Week Wahed

The highlights of last week:

-Running around for nearly two hours in a MASSIVE grocery store (theyย  have practically an entire aisle devoted to tea, and yoghurt is known only by “Danoon,” regardless of brand). Costco has nothing on this.

-Meeting Moroccan students (who speak incredibly good English. Again, why don’t schools in the US require people to take second languages in first grade?), who then accompanied us on a mission to find and photograph things in the old medina. And then being attacked by a mob of them with squirt guns. I think these people deserve their own separate entry

-Having a conversation with my host family without translating everything (we still used too much English, though…)

-Spending the night at a cute little farm with COWS! and SHEEP! and DONKEYS! In the RAIN! One day I will tell you how much I love summer thunderstorms. Because I know you want to hear that.

-Eating ludicrous amounts of really good food (the fruit here is unbelievable. Their grapes have SEEDS!), which has earned itself a future entry. Did I mention that Moroccan mothers really like feeding people?

and

-Going to see monuments with my host parents and brother. We went to the Mausoleum of Muhammed V (which is conveniently adjacent to the Hassan Tower and close to a very good view of Rabat’s sister city), which looks fantastic at night. It’s all old architecture, picturesque birds, and huge, bulbous ants.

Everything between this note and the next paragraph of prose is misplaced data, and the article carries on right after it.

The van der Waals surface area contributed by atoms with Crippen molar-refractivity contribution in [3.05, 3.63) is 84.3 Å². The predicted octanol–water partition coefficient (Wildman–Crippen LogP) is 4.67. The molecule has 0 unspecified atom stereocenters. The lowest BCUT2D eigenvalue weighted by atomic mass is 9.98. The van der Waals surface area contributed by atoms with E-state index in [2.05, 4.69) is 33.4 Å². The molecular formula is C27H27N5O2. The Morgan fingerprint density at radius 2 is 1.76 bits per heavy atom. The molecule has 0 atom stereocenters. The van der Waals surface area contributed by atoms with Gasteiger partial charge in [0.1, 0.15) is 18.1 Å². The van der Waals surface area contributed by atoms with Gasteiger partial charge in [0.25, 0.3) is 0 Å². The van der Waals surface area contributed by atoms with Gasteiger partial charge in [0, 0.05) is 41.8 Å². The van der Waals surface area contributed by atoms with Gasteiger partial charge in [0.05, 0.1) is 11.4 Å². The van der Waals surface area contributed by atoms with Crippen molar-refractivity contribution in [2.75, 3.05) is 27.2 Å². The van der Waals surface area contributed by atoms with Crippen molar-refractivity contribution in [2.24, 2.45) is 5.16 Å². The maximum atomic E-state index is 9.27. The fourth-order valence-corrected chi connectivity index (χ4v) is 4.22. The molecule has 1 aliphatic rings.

Things you should be looking forward to? Beard-growing contests, dinner table mathematics, and giant cricket attacks.

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11 thoughts on “Week Wahed

  1. Oh, Meredith. When I was a kid almost all grapes had seeds; they’ve just bred them out for Americans. The yogurt in the Middle East is the bomb, so eat lots of it. (You will miss it when you get back.)

    Merle

  2. I agree! We should definitely have to learn another language in elementary school. ๐Ÿ˜› It makes so much sense to learn it as a little kid than as an adult or even just in high school.

    I also wish we had that much tea here.

    Sounds like it is insanely awesome!

  3. It sounds like you’re having a lot of fun! And yes, I am interested to hear about summer thunderstorms which Utah has a lack of.

  4. It’s great to see what a good time you’re having. These six weeks are gonna fly by. What wonderful experiences! That is, except for the giant cricket attacks. I can tolerate some insects, but those that move so fast and jump are not my friends. Are you being able to take lots of pictures?

  5. Yaay!! Farm animals and thunderstorms!! I do believe that I have had seeded grapes before, I think you can buy them in America, but only at certain stores. I LOVE FOOD!!! (and want a Moroccan mother…) Also, I am very proud of how you are growing in the language, but you know what it means? It means that you can no longer deny that you are better at Arabic than me! HA! (and that you will have to help me when you get back…) I do think that one of the worst things about education in America is that they do not make learning another language mandatory. It is disappointing. I am so glad that you are having a great time!

    • You *are* a Moroccan mother, love ๐Ÿ˜‰ You are too kind, but I’m looking forward to being in your class next year (and pwning your Arabic skillz) and we should have Arabic study parties! Let’s take over the US government and make little kids learn languages ๐Ÿ˜€ Also you should email me and tell me about your life!

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